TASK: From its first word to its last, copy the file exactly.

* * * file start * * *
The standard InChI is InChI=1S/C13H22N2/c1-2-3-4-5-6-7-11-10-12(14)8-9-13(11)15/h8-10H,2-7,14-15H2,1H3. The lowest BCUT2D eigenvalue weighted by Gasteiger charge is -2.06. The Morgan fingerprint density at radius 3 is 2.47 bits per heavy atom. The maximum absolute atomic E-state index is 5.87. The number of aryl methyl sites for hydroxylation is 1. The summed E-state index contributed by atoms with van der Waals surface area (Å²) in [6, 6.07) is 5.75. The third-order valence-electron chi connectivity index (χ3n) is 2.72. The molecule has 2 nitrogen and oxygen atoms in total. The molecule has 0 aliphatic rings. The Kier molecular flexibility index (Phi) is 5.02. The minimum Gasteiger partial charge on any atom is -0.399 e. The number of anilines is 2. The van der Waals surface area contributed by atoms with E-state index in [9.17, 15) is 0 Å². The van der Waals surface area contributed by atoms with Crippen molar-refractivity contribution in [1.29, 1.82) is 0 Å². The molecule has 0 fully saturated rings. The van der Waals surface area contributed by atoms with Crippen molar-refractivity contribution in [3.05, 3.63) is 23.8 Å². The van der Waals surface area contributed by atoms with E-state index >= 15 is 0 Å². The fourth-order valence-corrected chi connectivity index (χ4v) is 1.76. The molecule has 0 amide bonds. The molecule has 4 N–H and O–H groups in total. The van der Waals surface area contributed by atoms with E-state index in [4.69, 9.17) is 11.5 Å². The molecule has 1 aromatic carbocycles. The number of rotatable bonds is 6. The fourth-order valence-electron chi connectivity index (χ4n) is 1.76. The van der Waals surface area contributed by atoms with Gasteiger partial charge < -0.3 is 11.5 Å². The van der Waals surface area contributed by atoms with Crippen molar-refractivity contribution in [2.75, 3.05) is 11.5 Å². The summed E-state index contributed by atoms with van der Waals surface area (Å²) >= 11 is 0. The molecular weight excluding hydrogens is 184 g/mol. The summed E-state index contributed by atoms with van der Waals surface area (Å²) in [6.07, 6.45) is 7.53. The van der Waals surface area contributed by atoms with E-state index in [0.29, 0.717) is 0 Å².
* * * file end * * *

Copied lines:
The standard InChI is InChI=1S/C13H22N2/c1-2-3-4-5-6-7-11-10-12(14)8-9-13(11)15/h8-10H,2-7,14-15H2,1H3. The lowest BCUT2D eigenvalue weighted by Gasteiger charge is -2.06. The Morgan fingerprint density at radius 3 is 2.47 bits per heavy atom. The maximum absolute atomic E-state index is 5.87. The number of aryl methyl sites for hydroxylation is 1. The summed E-state index contributed by atoms with van der Waals surface area (Å²) in [6, 6.07) is 5.75. The third-order valence-electron chi connectivity index (χ3n) is 2.72. The molecule has 2 nitrogen and oxygen atoms in total. The molecule has 0 aliphatic rings. The Kier molecular flexibility index (Phi) is 5.02. The minimum Gasteiger partial charge on any atom is -0.399 e. The number of anilines is 2. The van der Waals surface area contributed by atoms with E-state index in [9.17, 15) is 0 Å². The van der Waals surface area contributed by atoms with Crippen molar-refractivity contribution in [1.29, 1.82) is 0 Å². The molecule has 0 fully saturated rings. The van der Waals surface area contributed by atoms with Crippen molar-refractivity contribution in [3.05, 3.63) is 23.8 Å². The van der Waals surface area contributed by atoms with E-state index >= 15 is 0 Å². The fourth-order valence-corrected chi connectivity index (χ4v) is 1.76. The molecule has 0 amide bonds. The molecule has 4 N–H and O–H groups in total. The van der Waals surface area contributed by atoms with E-state index in [4.69, 9.17) is 11.5 Å². The molecule has 1 aromatic carbocycles. The number of rotatable bonds is 6. The fourth-order valence-electron chi connectivity index (χ4n) is 1.76. The van der Waals surface area contributed by atoms with Gasteiger partial charge < -0.3 is 11.5 Å². The van der Waals surface area contributed by atoms with Crippen molar-refractivity contribution in [2.75, 3.05) is 11.5 Å². The summed E-state index contributed by atoms with van der Waals surface area (Å²) >= 11 is 0. The molecular weight excluding hydrogens is 184 g/mol. The summed E-state index contributed by atoms with van der Waals surface area (Å²) in [6.07, 6.45) is 7.53. The van der Waals surface area contributed by atoms with E-state index in [0.29, 0.717) is 0 Å².